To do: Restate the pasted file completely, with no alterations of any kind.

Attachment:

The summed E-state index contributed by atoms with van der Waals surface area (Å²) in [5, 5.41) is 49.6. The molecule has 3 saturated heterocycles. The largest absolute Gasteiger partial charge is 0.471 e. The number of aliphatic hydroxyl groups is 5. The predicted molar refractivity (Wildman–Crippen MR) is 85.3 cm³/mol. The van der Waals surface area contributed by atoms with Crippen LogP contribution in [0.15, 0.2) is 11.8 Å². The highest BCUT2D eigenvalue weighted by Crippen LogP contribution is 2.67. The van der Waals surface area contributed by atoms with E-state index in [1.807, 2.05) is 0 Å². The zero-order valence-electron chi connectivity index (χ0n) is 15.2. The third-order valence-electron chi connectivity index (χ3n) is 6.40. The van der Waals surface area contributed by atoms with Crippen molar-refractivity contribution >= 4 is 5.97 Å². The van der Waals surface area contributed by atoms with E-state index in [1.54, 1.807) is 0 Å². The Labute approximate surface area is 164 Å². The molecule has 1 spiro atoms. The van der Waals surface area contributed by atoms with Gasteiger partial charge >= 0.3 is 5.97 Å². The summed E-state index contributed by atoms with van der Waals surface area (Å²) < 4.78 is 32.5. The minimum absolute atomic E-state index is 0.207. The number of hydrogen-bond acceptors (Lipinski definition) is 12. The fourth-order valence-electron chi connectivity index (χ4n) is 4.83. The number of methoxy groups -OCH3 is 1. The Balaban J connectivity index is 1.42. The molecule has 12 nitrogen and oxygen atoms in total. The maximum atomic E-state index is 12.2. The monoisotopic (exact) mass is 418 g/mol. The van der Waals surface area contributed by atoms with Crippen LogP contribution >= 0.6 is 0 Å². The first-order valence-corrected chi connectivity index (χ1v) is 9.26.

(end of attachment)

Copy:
The summed E-state index contributed by atoms with van der Waals surface area (Å²) in [5, 5.41) is 49.6. The molecule has 3 saturated heterocycles. The largest absolute Gasteiger partial charge is 0.471 e. The number of aliphatic hydroxyl groups is 5. The predicted molar refractivity (Wildman–Crippen MR) is 85.3 cm³/mol. The van der Waals surface area contributed by atoms with Crippen LogP contribution in [0.15, 0.2) is 11.8 Å². The highest BCUT2D eigenvalue weighted by Crippen LogP contribution is 2.67. The van der Waals surface area contributed by atoms with E-state index in [1.807, 2.05) is 0 Å². The zero-order valence-electron chi connectivity index (χ0n) is 15.2. The third-order valence-electron chi connectivity index (χ3n) is 6.40. The van der Waals surface area contributed by atoms with Crippen molar-refractivity contribution >= 4 is 5.97 Å². The van der Waals surface area contributed by atoms with E-state index in [1.54, 1.807) is 0 Å². The Labute approximate surface area is 164 Å². The molecule has 1 spiro atoms. The van der Waals surface area contributed by atoms with Gasteiger partial charge >= 0.3 is 5.97 Å². The summed E-state index contributed by atoms with van der Waals surface area (Å²) < 4.78 is 32.5. The minimum absolute atomic E-state index is 0.207. The number of hydrogen-bond acceptors (Lipinski definition) is 12. The fourth-order valence-electron chi connectivity index (χ4n) is 4.83. The number of methoxy groups -OCH3 is 1. The Balaban J connectivity index is 1.42. The molecule has 12 nitrogen and oxygen atoms in total. The maximum atomic E-state index is 12.2. The monoisotopic (exact) mass is 418 g/mol. The van der Waals surface area contributed by atoms with Crippen LogP contribution >= 0.6 is 0 Å². The first-order valence-corrected chi connectivity index (χ1v) is 9.26.